- The promise of business or job opportunities. Scammers will post fake job opportunities on dating sites, via spam email, or job posting sites.
- Scam on reshipping packages. Reshipping electronics, clothing, and other items out of the United States are one of the most popular scams on work-from-home
- You are asked to receive an item in the mail and then instructed to ship them out of the country.
- The item was addressed to the address of the victim of a credit card scam.
- Your fake “employer” gives you a shipping label. This shipping label was also paid for with a scammed credit card.
- Your “employer” requires you to give your personal information, such as bank account details, so that they can send you your check.
- Unfortunately, you’ll never be paid but instead, expose yourself to scam.
- Remember that most business people will not ship items abroad.
- Scammers need you to help get the goods out of the country. It also helps them from getting caught.
- They take over your account and steal your personal information.
Identify who you are dealing with, and don’t just reship packages. If you were not yet aware, you are involved in a scam until you start receiving the packages, decline delivery, or send them back to the sender. Contact your Postmaster or report fraud to the Internet Crime Complaint Center. Never trust anyone with your private personal or financial information, especially to strangers.
Fake email or website
When you feel like you lead to a fake website or suspect that the email you received is fake, report it to email@example.com. Once you have sent an email, delete the email at once. Kindly log on to your account if you recall clicking on any link or downloading an attachment from the suspicious email or website so you can review your transaction history. It is also advisable to change your password. To complain about SPAM SMS messages, send them to ‘7726’.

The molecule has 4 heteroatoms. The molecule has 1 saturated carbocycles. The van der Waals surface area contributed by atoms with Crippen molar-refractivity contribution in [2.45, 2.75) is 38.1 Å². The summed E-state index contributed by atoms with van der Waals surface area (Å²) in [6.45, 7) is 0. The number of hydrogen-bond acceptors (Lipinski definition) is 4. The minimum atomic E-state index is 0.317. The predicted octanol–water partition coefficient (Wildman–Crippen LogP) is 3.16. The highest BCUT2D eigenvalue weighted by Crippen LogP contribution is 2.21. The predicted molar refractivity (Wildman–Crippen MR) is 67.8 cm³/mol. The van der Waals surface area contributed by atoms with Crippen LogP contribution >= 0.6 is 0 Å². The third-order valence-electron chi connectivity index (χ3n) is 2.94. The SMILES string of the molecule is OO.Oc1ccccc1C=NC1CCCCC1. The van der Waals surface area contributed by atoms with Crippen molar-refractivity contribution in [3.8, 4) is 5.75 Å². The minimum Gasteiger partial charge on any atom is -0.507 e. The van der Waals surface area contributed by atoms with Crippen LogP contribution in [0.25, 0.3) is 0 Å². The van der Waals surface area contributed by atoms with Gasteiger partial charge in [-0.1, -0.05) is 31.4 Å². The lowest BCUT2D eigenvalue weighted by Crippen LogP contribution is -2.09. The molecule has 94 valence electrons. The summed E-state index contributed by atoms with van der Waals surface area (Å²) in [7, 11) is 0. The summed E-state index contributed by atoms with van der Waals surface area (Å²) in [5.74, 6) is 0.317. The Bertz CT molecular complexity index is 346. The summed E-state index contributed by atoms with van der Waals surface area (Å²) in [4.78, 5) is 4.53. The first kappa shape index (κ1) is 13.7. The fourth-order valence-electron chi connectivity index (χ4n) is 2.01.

To view the history of your transactions and activities, sign in to your PayPal account and see your latest activity. If you find any suspicious transactions, go to the Resolution Center then report them.
Are you new to using a PayPal account? We can guide you on how you can do transactions such as using PayPal on Amazon, buying ethereum with PayPal, how to chargeback, how to receive money on PayPal, and how to withdraw from PayPal.
Fraudulent, spoof, or phishing emails
If you receive an email claiming to be from PayPal, but it is not really from PayPal, then that is called “phishing.” It is called “phishing” because the scammer is phishing for your information, like your personal details or bank account information. Sometimes they come with attachments which when clicked, contain malicious software.
If you clicked on any links or are unsure, log in to your PayPal account and check your recent activity to make sure everything looks right. Remember that a fake email does not necessarily mean that your account has been hacked. If you suspect an email is a scam, don’t open it. Never click on any links nor download any attachments. If you have done any of these, check your Paypal account and check the transaction history; check if everything is alright. You can also change your password and the security questions and answers.
It’s also necessary to file a complaint to PayPal about the fake email or website as soon as possible. In this manner, you can help protect you and other PayPal account holders by forwarding any suspicious email to firstname.lastname@example.org. Delete the suspicious email.
Here are a few tips that can help you determine if an email is real or a scam:
- PayPal always addresses their clients with “Dear ______ (first name and last name or business name). If they use “Dear user” or “Dear PayPal member,” then you need to be suspicious.